Docker seems pretty cool. Until you realize that the whole "super fast to start and scale" is only technically true because the platform is so neutered you're expected to run just a single process per container.
Relevant to many applications, including the one I have to work with: Want node (or anything else) in the same container as mongodb (or memcached, or anything else that might reasonably only serve a single VM)? Then your single process has to be supervisord (or something similar), otherwise the first process you start will be silently replaced by the second, will be silently replaced by the third, etc.
Considering you start with a full OS when building a Docker image, and the whole single-process-per-container is not even alluded to until you get way deep into the documentation into something that's both optional and dissuaded, this is horse puckey. The whole point of a modern OS is to run multiple applications simultaneously.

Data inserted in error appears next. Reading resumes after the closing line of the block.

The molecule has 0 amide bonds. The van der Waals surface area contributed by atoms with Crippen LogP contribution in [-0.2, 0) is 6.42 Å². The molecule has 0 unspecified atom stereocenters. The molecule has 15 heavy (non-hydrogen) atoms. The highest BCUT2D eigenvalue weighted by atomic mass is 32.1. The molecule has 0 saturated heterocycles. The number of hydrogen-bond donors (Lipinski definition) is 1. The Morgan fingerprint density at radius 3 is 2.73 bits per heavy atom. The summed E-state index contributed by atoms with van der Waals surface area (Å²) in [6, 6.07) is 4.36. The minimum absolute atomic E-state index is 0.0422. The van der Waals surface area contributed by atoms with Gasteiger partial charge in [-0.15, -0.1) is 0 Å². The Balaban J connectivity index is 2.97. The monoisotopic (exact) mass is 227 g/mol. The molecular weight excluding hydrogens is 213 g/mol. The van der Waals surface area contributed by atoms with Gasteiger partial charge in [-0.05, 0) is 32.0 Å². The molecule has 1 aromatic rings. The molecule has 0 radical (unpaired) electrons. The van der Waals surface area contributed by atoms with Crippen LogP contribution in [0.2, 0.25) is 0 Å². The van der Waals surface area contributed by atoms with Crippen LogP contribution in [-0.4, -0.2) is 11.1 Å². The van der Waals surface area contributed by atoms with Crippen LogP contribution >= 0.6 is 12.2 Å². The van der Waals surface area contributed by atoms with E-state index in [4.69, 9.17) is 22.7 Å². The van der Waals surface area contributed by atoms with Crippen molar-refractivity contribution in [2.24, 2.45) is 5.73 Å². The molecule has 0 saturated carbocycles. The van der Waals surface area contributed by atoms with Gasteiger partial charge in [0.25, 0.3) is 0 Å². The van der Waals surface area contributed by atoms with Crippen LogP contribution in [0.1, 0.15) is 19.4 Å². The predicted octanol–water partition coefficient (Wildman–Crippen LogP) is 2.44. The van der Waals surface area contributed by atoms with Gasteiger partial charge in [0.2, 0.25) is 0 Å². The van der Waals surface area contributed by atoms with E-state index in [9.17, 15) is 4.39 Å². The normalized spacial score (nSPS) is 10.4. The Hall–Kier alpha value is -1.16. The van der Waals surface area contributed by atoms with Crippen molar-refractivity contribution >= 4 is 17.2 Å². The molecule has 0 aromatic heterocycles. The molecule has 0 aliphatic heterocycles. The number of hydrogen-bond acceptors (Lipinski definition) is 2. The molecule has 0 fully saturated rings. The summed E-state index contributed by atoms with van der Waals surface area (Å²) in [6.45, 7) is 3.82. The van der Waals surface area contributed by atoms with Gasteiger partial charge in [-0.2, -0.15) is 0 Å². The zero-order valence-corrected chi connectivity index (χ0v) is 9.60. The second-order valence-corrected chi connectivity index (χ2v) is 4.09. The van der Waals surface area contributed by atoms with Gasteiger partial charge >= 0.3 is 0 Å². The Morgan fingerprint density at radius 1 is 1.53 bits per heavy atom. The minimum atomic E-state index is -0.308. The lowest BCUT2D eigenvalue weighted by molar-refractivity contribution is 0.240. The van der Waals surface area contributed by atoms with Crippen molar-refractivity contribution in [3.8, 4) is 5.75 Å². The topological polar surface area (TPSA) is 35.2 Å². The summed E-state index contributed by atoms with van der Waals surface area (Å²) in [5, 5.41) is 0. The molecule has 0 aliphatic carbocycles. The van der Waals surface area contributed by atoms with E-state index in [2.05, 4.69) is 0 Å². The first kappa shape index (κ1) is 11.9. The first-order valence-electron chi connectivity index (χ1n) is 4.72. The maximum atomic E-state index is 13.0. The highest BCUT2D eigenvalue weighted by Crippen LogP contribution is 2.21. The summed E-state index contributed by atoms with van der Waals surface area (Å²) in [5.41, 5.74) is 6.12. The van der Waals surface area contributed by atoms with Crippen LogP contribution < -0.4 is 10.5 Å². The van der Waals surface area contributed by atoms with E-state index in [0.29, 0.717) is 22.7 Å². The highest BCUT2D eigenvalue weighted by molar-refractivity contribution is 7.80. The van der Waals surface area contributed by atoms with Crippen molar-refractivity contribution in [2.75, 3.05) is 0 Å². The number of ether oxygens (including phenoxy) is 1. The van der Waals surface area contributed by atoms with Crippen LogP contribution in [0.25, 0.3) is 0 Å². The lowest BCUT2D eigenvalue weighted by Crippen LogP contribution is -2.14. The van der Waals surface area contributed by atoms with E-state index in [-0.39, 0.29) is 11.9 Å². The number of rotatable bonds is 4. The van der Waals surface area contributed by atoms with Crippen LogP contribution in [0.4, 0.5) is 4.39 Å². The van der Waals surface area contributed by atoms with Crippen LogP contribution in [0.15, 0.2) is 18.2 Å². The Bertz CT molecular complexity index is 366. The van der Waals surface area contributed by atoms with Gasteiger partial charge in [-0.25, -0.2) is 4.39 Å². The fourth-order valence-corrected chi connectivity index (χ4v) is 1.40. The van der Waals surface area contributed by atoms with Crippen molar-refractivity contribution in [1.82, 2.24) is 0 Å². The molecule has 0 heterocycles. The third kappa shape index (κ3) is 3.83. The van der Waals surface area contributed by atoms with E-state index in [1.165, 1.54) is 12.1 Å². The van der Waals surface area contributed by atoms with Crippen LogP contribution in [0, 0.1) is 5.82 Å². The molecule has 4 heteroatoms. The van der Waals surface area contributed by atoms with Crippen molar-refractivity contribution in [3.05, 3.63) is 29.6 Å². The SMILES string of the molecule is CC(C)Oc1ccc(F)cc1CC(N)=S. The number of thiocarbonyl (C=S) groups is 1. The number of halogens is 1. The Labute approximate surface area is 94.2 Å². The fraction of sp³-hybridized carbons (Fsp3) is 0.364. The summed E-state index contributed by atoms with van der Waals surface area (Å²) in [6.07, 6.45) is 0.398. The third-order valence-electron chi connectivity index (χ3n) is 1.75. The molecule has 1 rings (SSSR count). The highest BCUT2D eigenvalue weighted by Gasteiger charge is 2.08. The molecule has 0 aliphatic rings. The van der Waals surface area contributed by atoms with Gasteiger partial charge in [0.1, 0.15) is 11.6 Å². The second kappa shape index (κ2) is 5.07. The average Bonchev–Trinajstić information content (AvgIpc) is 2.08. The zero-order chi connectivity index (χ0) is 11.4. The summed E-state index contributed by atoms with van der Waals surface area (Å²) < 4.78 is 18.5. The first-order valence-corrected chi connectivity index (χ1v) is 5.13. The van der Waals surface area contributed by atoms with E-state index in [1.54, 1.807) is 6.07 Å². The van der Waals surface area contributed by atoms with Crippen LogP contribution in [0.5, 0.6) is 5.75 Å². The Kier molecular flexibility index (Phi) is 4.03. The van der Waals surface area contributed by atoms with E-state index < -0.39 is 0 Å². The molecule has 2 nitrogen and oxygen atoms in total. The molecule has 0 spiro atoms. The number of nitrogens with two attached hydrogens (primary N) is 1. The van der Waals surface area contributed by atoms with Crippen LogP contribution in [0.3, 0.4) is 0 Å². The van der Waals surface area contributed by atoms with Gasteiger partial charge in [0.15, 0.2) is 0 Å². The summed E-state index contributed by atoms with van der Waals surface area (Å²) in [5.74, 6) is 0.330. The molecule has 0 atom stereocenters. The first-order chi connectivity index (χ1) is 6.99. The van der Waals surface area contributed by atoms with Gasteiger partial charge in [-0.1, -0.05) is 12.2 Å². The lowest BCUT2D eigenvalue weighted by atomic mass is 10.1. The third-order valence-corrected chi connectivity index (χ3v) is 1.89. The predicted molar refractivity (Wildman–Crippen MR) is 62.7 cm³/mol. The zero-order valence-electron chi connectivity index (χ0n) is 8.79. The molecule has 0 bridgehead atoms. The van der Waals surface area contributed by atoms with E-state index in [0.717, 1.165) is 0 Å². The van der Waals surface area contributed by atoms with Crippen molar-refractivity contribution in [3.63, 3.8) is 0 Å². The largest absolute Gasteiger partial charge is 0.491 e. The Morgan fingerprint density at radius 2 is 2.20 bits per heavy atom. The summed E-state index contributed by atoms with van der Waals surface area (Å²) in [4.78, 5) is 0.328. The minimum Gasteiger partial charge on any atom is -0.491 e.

To me, the suggested way to do this -- to run separate sets of Docker containers for every service your application needs -- is insane and drowns the advantage of lightweight containers in complexity.
On top of that, one node.js image with our requirements weighs in at 1.5GB. Less than a third of that is the OS, which is so minimal it didn't even come with Python installed. So this time both Docker and node lose points (so, since node has long since gone negative and I started Docker at zero, neither is something I'm thrilled with).